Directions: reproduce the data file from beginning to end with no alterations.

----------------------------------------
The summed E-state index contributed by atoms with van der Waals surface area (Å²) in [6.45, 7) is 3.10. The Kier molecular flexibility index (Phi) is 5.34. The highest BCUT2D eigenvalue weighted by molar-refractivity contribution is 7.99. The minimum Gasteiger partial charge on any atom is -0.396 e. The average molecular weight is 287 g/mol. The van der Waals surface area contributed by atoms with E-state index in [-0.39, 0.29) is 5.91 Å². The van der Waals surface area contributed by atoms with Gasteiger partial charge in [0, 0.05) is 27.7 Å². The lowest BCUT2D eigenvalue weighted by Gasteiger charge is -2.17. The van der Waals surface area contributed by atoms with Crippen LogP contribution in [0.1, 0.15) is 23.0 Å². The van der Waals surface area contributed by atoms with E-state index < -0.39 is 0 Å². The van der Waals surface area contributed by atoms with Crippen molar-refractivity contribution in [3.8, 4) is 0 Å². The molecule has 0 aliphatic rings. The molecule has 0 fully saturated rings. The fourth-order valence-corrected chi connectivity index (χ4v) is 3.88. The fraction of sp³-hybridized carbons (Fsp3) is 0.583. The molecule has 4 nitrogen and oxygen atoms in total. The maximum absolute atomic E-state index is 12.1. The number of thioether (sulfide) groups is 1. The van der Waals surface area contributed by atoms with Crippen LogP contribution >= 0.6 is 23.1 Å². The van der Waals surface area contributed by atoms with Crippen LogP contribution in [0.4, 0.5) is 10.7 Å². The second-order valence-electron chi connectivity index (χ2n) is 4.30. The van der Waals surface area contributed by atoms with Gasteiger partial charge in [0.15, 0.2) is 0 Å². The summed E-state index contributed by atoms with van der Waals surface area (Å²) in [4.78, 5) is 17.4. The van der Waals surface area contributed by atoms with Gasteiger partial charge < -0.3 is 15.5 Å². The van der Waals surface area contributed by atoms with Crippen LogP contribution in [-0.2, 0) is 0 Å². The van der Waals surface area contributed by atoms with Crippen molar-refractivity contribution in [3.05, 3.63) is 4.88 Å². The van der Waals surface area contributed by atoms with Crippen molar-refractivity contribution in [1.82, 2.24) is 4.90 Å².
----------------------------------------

The summed E-state index contributed by atoms with van der Waals surface area (Å²) in [6.45, 7) is 3.10. The Kier molecular flexibility index (Phi) is 5.34. The highest BCUT2D eigenvalue weighted by molar-refractivity contribution is 7.99. The minimum Gasteiger partial charge on any atom is -0.396 e. The average molecular weight is 287 g/mol. The van der Waals surface area contributed by atoms with E-state index in [-0.39, 0.29) is 5.91 Å². The van der Waals surface area contributed by atoms with Gasteiger partial charge in [0, 0.05) is 27.7 Å². The lowest BCUT2D eigenvalue weighted by Gasteiger charge is -2.17. The van der Waals surface area contributed by atoms with Crippen LogP contribution in [0.1, 0.15) is 23.0 Å². The van der Waals surface area contributed by atoms with E-state index < -0.39 is 0 Å². The van der Waals surface area contributed by atoms with Crippen molar-refractivity contribution in [3.8, 4) is 0 Å². The molecule has 0 aliphatic rings. The molecule has 0 fully saturated rings. The fourth-order valence-corrected chi connectivity index (χ4v) is 3.88. The fraction of sp³-hybridized carbons (Fsp3) is 0.583. The molecule has 4 nitrogen and oxygen atoms in total. The maximum absolute atomic E-state index is 12.1. The number of thioether (sulfide) groups is 1. The van der Waals surface area contributed by atoms with Crippen LogP contribution >= 0.6 is 23.1 Å². The van der Waals surface area contributed by atoms with Crippen LogP contribution in [0.4, 0.5) is 10.7 Å². The second-order valence-electron chi connectivity index (χ2n) is 4.30. The van der Waals surface area contributed by atoms with Gasteiger partial charge in [0.15, 0.2) is 0 Å². The summed E-state index contributed by atoms with van der Waals surface area (Å²) in [4.78, 5) is 17.4. The van der Waals surface area contributed by atoms with Gasteiger partial charge < -0.3 is 15.5 Å². The van der Waals surface area contributed by atoms with Crippen LogP contribution in [-0.2, 0) is 0 Å². The van der Waals surface area contributed by atoms with Crippen molar-refractivity contribution in [3.05, 3.63) is 4.88 Å². The van der Waals surface area contributed by atoms with Crippen molar-refractivity contribution in [1.82, 2.24) is 4.90 Å².